The Demonstration. I Mishtor Iditor,— Shure, an' its in the town of Moun- tain Ash ye should have bane on Thursday of iasht week; it was a grate daye. Before Oi commence to spake about it, sor, Oi musht saye that Oi arrived back to Cadwalader Strate on V\ ednesday from the town of Swansea, an' Oi injoyed misilf thire, an' Oi had grate fun, an' Oi shall tell ye all about it next week; an' for the prisint Oi musht wroite about that big word on the top of the paper. Oi was sitting down hav- in' some fish an' chips for tea whin Oi heard the band play. "An' says Oi to Biddy, "what's up f' "Don't know,' says she, "go down an see." So Oi did for once take Mishter Asquith's advice an' walked to the bottom of Fountain Strate to "Wait an' See." At lasht the band came along, and thire was a grate crowd on the side of the road watch- ing thim. Says Oi to a gintleman ¡ sthanding nixt to misilf, "An' what I is the matter? Its the bhoys of the Church of England, an' the ladies, too," says Oi. "Yes, an' the ladies, too," says he, "demonstrating I against the Disestablisment an' Dis- endowment Bill." "Thanks," says Oi. Begorra, an' thire was a crowd, sor, an' they had thire banners, an' shure thire was one it was a trate it hit the nail on the head roight enough. Its spuds ye are at New- town, mi bhoys. Oi noticed one thing, sor; it was a procession of men an' women. Oi don't shuppose thire were forty boys an' girls under 14 years of age thire at all, at all; an' takin' into consideration the weather it was grate. Bedad, an' Oi have knocked about a little bit, an' Oi musht say that in the town of Mountain Ash they say the Church is the church of the rich an' not of the poor. Shure, an' the answer was to be found in that demonstration. Are the bhoys from the smith's shop rich? They wire thire. An' are the bhoys of the carpenter's shop rich ? They were thire. Are the bhoys from the Yard rich at all, at all ? An' Oi noticed almost iveryone of thim had a badge, an' Oi have seen one of thim since thin, mi bhoys, an' they are viry nice. Oi musht say, sor, the same as 6i have said before, Oi don't understhand one set of so-called Christians at- tacking the other. Oi musht admit Biddy says Oi don't know much, but Oi do know this that it would be much better if the attacking party were to teach in their places of wor- ship good sound 0hristian principles, instead of trying to create a faleing of hatred an' malice which Oi say musht surely follow, an' Oi am cer- tain that is not a faleing which should exist betwane two Christian bodies foighting for the same com- mon cause against the same common enemy, an' hoping for a bright an' happy hereafter. By what Oi under- sthand, the duty of a minister of re- ligion is, an' no one knows better than those who profess that office to- day, their duty is "The salvation of souls." an' not to try an' pick ivery little flaw in the past lives of their co-religionists. Try an' make yer pulpits a place wherefrom the Word should be explained in its fullest sense for the bettering of mankind, an' not make as many are in the prisint day, political platforms. What Oi am, does not matter; who Oi am is the same; but what won- der is it the Athiest scoffs an' sneers, the waver is still an' will continue to waver betwane two opinions. Shure, sor, an' is it any wonder that many turn round an' say afther all is said an' done, Christianity is only a myth. It is no wonder at all. at all. In conclusion let mi say Oi was glad to see the bhoys turn out so sthrong, an' ready to defend what they beleive to be roight. An' Oi am certain that if the attacking party were attacked in the same way (an' it may be their turn), don't ye think, sor, they would fale it very much the same ? Oi think they would, so in conclusion let mi advise thim, "Do unto others as you would be done unto."—Oi am, sor, your obadiant servant, PATRICK RAFFERTY.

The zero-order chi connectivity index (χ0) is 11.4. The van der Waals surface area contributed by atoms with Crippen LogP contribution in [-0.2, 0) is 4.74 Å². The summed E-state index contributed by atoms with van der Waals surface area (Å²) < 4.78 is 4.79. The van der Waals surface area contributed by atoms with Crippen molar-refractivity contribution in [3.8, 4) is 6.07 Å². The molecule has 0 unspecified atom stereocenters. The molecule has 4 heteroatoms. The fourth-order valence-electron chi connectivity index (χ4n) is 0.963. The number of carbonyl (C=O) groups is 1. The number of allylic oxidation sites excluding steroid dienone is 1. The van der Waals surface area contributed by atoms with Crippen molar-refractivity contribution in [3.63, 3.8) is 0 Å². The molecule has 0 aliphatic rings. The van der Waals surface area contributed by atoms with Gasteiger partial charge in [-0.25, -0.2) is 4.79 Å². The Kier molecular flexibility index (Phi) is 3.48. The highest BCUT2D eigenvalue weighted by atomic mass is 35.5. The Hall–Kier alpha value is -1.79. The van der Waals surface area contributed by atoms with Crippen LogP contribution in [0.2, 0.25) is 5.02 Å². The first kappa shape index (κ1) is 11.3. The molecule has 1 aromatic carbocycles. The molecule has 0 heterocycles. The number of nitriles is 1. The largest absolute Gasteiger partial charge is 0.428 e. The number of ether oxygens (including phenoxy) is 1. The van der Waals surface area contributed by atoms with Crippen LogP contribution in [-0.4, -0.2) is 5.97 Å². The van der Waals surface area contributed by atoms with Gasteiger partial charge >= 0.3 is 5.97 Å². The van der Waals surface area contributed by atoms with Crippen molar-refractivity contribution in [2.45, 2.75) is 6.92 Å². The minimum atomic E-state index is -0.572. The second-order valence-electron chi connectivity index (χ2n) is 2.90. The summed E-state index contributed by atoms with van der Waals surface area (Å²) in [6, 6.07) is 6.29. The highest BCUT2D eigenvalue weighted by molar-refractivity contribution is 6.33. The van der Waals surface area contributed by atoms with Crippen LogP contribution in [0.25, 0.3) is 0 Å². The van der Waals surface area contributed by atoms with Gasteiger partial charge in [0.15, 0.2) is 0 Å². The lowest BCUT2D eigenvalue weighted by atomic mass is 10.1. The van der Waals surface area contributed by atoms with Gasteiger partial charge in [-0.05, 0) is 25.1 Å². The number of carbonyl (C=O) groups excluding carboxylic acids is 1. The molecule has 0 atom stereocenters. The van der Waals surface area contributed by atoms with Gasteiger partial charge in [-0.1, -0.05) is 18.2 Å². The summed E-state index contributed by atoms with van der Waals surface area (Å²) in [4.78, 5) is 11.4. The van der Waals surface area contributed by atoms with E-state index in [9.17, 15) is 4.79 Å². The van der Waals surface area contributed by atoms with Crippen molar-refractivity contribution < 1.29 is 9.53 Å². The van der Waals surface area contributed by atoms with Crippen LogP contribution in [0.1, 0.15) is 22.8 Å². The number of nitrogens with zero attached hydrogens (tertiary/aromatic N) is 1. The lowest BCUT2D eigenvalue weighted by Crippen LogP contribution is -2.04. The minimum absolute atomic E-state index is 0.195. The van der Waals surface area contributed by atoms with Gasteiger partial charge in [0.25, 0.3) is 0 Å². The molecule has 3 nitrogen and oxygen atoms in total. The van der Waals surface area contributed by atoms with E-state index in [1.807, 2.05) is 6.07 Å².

Association Football. BY "SPECTATOR." Speculation has been rife in the dis- triet for some time as to whether the town of Sweet 'Berdar will be repre- sented in the football world for season 1913—14. All doubt will now be set at rest when it is stated that the Direc- tors, in face of all difficulties, intend running a club, and they hope that lovers of the soccer code in and around Aberdare will rally round them to a far greater extent than was the case last season. Several of the players who donned the Dare jersey in the last term are anxious to again sign up, and with a strong half-back line, no fears need be entertained that the team will not be i i the front rank of South Wales I Clubs. The following is the Town's fixture list in Southern League matches :— 1913. Sept. 6-Llanelly Away. 13—LlaneUy Home. "O-Barry ]Flonie. Oct. 4-Croydon Home. 18—Pontypridd .Home. Nov. 1—Ton Pentre Home. 15—Newport Home. 22-,Stoice HoFne. Dec. 6-Abertillei-y Away. 20-f,uton Away. 25-Treharris Away. 26-Barry Away. 27-Pontypridd Awav. 1914. Jan. 3-Stoke Away. 10—Swansea Away. 17—Newport Away. Feb. 7—-Caerphilly Home. 14—Luton Home. 21—Ton Pentre Away. 28—Abertillery Home. March 7—Mardy Away. 21—Swansea Home. 23-<—Brentford Home. 28—Mardy Home. April 10—Brentford Away. 11—Crovdon Away. 13—Treharris Homo. 18—Mid-Rhondda Away. 25—Mid-Rhondda Home. 27-Caerphilly Away.
«JM H.THOMAS, .=" eM r, -(:) II, ItS- i OV¡ .v.- ,:ø TELEPHONE N^2 ABERAMAN. 't, v Keenest Cut Tailoring in Wales. From 29/6 WE PRODUCE ON THE PREMISES THE BEST AND fHE CHEAPEST. Our British Blue Serge Suits (Sole Agents) at 42/- & 45/- ARE ABSOLUTELY THE FINEST CLOTH ON THE MARKET AT THE PRICE. WE SPECIALISE IN SERGE. Test Our Assertion and II Wetll Toe the Line.11 Welsh, Scotch and Irish Tweed Mourning Ordars Suits at Remapkably Low Prices. Promptly Attended to. J. LEWIS, Cash Tailor, 29 Lewis St., Aberaman, & Market St., Aberdare. Give your Children a Musical Education and buy your Piano or Organ at VICTOR FREED'S. Our Prices for Musioal Instruments are 25 per cent. below any other dealer in Wales Special Advantages which you do NOT get elsewhere. 6 Months' Lessons (any Teacher) FREE. A Handsome Music Stool 5/- Tutor go A Set of Insulator* it 12 Months' Tuning ,f 10 Years' Warranty is also given with each Instrnment. Any make of Instrument supplied for Cash, or Easy Terms to suit you. Over a dozen Instruments always in stock. Catalogues Free. OUR ONLY ADDRESS:- MU3ical Warehouse, 4 Oxford Street, MOUNTAIN ASH. PLEASE NOTICE! Apply to J. A. Bosher ELECTRICAL ENGINEER AND CONTRACTOR, 24 CANON STREET, ABERDARE (opposite Theatre), for your Electrical Installations in Shop, House or Wopks. ALL WORK DONE IN FIRST-CLA.SS STYLE AND MATERIAL. AT MODER- ATE PRICES; ALSO GUARANTEED FOR TWELVE MONTHS. SPECIFICATIONS AND ESTIMATES FREE. Please ring up 87, Aberdare, and get Prompt Attention. For Pilime Ox Beef, Wether- Mutton, Lamb, Veal and Dairy-Fed Pork go to J. Vincent, 22 CANON STREET ABERDARE, (Late 16, Whitcombe St.) No Foreign Meat kept. Specialities: Pressed Beefs, Ox Tongue, Brawn, Sausage Black Pudding and Polonies WHY GO OUT OF THE DISTRICT TO BUY FURNITURE When you can get all you ir-equipe at Prices to suit all P Cheapest for Cast) and most convenient for Hire, WE have the Largest and Finest Stock in the Valley to V V select from. Send for our Illustrated Catalogue, or, better still, give us a call and we will only be too pleased to show you round. TERMS AS FOLLOWS: iCa worth of Goods Is. 6d. weekly. 28 NO DEPOSIT £ 2° 3s REQUIRED. £ 30 „ „ 4s. 6d. „ 6s. „ V We employ no Canvassers, so by dealing with us you save Agents' Costs, &c. CATALOGUES FREE. PIANOS, 10s. DOWN and fOs. PER MONTH Entirely under Repairs neatly executed New Management. on the premises. T A V 8 Commercial X \D UP., St., Aberdare. Labour News and Notes. Read" Tartan y CweUtuwr." News and arti- ole« of special interest to miners. Current Topics discussed. Latest Ne»'g' given, race One Penny.—19 Cardiff Street, Aberdare.